d.f. = 6, P = 0.543). In both Atlantic salmon and common
carp, oxygen levels were reduced by the respiration of the sh,
whereas in Nile tilapia the oxygen was reduced by nitrogen
equilibration. A direct comparison in the shiner perch
(Cymatogaster aggregata) found, however, that Pcrit measured
by intermittent ow-through respirometry was signicantly
lower than that measured by closed respirometry (Snyder
etal., 2016). Thus, more direct comparisons are needed to
investigate whether the two most common methodologies
might provide different estimates of Pcrit.
To determine Pcrit,
M
O
2
is plotted against ambient
P
O
2
in
order to identify the inection point at which
M
O2 transitions
from being independent of ambient oxygen to dependent on
ambient oxygen. Within this procedure, a great deal of subtle
variation exists among studies. Most obvious is the differential
use of SMR or RMR, with the majority (84%) of studies
reporting a Pcrit for RMR. Arguably, the Pcrit exhibited for
RMR is more ecologically relevant, given that this level of
M
O2
is likely to be exhibited most of the time in the eld (Ultsch
etal., 1978; Pörtner, 2010). Indeed, for some highly active spe-
cies, such as salmonids, Pcrit determined during active swim-
ming may be most useful in considering the ecological
implications of hypoxia (Fry, 1957). Activity level may affect
Pcrit in unexpected ways, such as in the Adriatic sturgeon
(Acipenser naccarii), which exhibits a well-developed ability to
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oxyregulate (Pcrit = 4.9 ± 0.5 kPa) when permitted to swim at a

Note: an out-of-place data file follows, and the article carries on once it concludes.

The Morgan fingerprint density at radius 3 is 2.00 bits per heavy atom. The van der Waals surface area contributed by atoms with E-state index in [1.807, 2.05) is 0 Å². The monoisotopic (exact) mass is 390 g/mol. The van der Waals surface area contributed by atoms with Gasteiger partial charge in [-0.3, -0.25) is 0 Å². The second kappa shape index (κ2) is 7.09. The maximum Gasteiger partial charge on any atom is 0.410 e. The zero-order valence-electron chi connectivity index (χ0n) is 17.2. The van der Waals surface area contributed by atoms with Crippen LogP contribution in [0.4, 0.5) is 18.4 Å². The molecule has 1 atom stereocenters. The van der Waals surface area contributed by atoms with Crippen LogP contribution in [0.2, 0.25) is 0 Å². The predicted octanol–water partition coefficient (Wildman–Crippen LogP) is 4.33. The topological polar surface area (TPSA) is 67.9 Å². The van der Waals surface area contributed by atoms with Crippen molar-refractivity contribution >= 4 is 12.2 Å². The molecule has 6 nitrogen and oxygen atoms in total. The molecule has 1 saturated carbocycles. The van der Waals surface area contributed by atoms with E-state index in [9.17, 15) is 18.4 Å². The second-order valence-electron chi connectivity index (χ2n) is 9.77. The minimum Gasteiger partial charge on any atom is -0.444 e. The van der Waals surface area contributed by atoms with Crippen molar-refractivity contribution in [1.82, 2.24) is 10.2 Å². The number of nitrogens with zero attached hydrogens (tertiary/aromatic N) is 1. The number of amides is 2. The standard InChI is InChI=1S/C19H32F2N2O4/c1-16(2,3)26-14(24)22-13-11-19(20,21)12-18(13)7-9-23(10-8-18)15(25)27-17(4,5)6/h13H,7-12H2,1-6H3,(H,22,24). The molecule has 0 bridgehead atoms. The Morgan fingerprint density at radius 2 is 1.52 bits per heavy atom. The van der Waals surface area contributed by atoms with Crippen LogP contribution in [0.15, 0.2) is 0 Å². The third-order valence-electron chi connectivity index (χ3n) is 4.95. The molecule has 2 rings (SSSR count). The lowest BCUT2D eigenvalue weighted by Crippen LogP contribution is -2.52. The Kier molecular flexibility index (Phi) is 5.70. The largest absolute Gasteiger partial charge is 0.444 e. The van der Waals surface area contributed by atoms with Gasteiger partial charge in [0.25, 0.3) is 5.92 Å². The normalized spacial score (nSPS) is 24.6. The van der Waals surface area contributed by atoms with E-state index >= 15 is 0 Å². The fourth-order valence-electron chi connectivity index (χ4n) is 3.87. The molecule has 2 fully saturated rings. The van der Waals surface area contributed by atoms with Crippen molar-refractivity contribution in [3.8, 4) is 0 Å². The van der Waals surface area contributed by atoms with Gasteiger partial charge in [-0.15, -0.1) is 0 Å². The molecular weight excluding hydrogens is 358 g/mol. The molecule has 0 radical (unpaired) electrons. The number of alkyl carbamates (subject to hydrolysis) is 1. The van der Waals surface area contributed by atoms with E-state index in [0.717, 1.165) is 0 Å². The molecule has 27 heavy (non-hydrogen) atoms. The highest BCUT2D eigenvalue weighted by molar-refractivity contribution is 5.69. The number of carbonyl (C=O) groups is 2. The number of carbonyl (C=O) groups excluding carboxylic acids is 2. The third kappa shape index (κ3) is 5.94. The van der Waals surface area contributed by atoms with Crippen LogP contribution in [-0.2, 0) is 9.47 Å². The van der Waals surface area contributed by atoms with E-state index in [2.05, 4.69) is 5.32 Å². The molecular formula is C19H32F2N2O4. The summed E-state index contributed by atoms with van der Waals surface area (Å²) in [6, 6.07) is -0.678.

low sustained speed but oxyconforms across the entire range
of declining ambient oxygen when its activity is restricted in a
static respirometer (McKenzie et al., 2007). Some species
exhibit a relatively high Pcrit for RMR at a
P
O
2
that is well
above the P50 (half of the hemoglobin oxygen binding sites are
saturated with oxygen) of their haemoglobin. In these
instances, Pcrit may indicate a behavioural change and not sim-
ply a physical limitation of oxygen supply (McBryan etal.,
2013).
Of the studies that determine the Pcrit for SMR, the meth-
ods used for quantifying SMR vary considerably. Some stud-
ies use the single lowest
M
O
2
value recorded at normoxia,
whereas others take the average of a set number of the lowest
M
O
2
values (Iversen etal., 2010). More sophisticated and
robust methods involve extrapolating the average
M
O
2
mea-
sured at specied swimming speeds back to zero activity
(Wilson etal., 1994; Cook etal., 2014) or the use of percen-
tiles and frequency distributions to assess all normoxic
M
O
2
data (Dupont-Prinet et al., 2013). As the critical level for
basal metabolism, Pcrit determinations based on SMR should